An old stove transformed into a new plant-stand

ImageFound this poor old little broken stove out in the street, waiting to be disposed off. I should have just sighed nostalgically about how sweet it looks, and left it at that. Instead, the lovely piece of junk somehow made it onto my back terrace, where it settled into the only empty gap left (between a strawberry table and some old chimney pipes), proudly assuming its new role of a plant-stand currently housing some spring violets. Oh well…

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Small-scale Kratky Method Test

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As an experiment, I placed a few Thai basil cuttings into a small bottle filled with tap water. Once first roots appeared a few weeks later, I moved one of the cuttings into a simple non-circulation hydroponic set-up:

The plant is suspended in a plastic net-pot (made from a plastic drip-irrigation bottle attachment filled with inert non-soil substrate, but a small yogurt cup with holes would do). The net cup is lodged into a lid of a 500ml glass yogurt bottle filled with water and a few drops of hydroponic plant feed. In the beginning, the bottle was almost full, with water leve about 1cm below the the lid.

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About 3 weeks later, the plant displays healthy-looking roots reaching out of the net-pot in all directions, permeating throughout the surrounding water-nutrient solution. The nutrient solution level has been dropping as expected, and the water level no longer reaches the net-pot, creating a damp-air zone between the water-surface and the lid. The roots have kept-up with evaporation and to keep in contact with the water solution.

Given the small size of the container (half a litre), adding water and nutrient quite frequently will be necessary.

 In fact, true Kratky method would use containers large enough to last weeks, if not months, thus cutting out any maintenance.To achieve this, 1 or 2 litre bottle (or bigger) would probably be necessary.


Also, since the container is made of transparent glass, a tin foil wrapping or other form of shading is necessary to prevent algae growth.

In any case, the prupose of this set-up is merely to see if the general principle of non-circulating suspened hydroponics works. So far it seems that it does.

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Hydroculture Mini-Garden

Below are a few images of plants that I’ve successfully grown indoors using hydroculture – a simple form of passive hydroponics consisting of a plant container filled with clay balls partially submerged in a nutrient solution, thus creating zones of progressively decreasing humidity. The substrate is wet, and fully submerged submerged in the b20121219_121840ottom third, moist in the middle, and mostly dry towards the top. The bottom part, being completely wet, acts as a source of water supply for the plant’s water roots. Moisture rises through the clay particles by means of capillary action, thus creating a  moist zone in the middle of the pot, enabling the plant to absorb vital oxygen from wet air pockets between clay balls.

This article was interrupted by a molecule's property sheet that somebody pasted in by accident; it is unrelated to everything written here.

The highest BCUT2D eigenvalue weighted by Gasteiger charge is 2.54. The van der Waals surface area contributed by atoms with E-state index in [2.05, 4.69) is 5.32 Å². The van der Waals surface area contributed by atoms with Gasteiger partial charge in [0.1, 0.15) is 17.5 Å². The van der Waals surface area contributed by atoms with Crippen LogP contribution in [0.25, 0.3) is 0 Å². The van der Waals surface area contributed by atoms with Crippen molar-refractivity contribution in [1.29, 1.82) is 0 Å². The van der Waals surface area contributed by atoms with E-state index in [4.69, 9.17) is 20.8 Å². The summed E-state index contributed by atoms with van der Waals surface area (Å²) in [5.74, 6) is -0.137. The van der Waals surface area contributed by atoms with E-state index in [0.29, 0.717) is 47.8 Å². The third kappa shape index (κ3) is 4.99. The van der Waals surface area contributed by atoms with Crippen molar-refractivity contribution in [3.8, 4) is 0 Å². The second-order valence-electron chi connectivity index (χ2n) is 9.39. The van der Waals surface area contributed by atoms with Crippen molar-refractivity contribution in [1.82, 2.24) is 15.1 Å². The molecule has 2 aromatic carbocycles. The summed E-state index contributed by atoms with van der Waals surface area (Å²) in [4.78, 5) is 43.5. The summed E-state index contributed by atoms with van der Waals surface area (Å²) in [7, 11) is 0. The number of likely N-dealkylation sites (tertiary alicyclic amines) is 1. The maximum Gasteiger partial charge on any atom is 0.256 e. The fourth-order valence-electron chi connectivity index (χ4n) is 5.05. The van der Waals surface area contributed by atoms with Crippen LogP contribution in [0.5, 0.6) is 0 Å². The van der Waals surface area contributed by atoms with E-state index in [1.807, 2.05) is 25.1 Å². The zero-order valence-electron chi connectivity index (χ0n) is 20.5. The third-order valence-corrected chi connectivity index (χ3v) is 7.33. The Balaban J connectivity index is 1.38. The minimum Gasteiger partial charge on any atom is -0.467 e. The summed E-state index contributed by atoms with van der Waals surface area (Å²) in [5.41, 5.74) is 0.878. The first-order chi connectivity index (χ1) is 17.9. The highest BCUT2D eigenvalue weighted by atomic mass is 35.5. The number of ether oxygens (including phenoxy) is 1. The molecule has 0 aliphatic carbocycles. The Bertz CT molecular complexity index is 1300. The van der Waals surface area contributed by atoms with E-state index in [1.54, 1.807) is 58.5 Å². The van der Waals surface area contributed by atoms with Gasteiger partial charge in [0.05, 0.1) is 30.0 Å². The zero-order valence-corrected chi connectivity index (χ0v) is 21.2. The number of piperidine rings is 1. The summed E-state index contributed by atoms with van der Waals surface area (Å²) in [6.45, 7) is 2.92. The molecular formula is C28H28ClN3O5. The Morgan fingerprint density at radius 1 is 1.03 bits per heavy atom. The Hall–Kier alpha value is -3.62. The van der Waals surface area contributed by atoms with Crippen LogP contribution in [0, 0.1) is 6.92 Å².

Pretty much any container will do, but I noticed that many plants appreciate the extra lateral aeration provided by holes in the sides of the container (small enough to prevent the clay balls from falling out). Instead of punching holes in the walls of a container, I use  ORDNING kitchen utensil rack from Ikea, which already has openings all around, as well as in the bottom. It is made of stainless steel, and while I don’t completely shun the use of plastics, I like to experiment with convenient non-plastic alternatives.2013-04-15 07.34.25

Hydroculture works wonders for basil, mint and other herbs, but interestingly enough, even crops such as beans (see bottom right) can be grown to fruition using this simple, some would say a primitive method.

A word on nutrients: Personally, I use the Flora Series fertiliser from GHE but any good quality hydroponic plant food that you have experience with should work. The ratios and solution strengths of course need to be customized according to the need of individual plant species. As an example of a mistake in choosing a nutrient mix, see the picture below, where the bean on the right was given too much nitrogen, which made it develop monstrous huge leaves (compared to a normally formed bean plant with husks on the left).2013-04-16 07.47.39

Note on orchids: I grow orchids in the same medium (clay balls) and the same containers used in hydroculture. The main difference is that I do NOT keep orchid containers permanently submerged in water with nutrients. This is because in the wild, tropical orchids usually grow in trees, rather than in soil. Therefore any excess water can easily harm them. To avoid letting the roots sit in water (which usually causes them to rot), I  submerge the whole pot into a fertilizer solution for a few minutes once a week (in the summer), once every two weeks (in winter) or whenever the substrate seems too dry. No further watering is necessary. Although this method shares many features with hydroculture, the absence of a permanently submerged part of the pot (and the corresponding absence of a ‘wet zone’ from where roots draw water) makes it distinct.

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From soil gardening to non-circulation hydroponics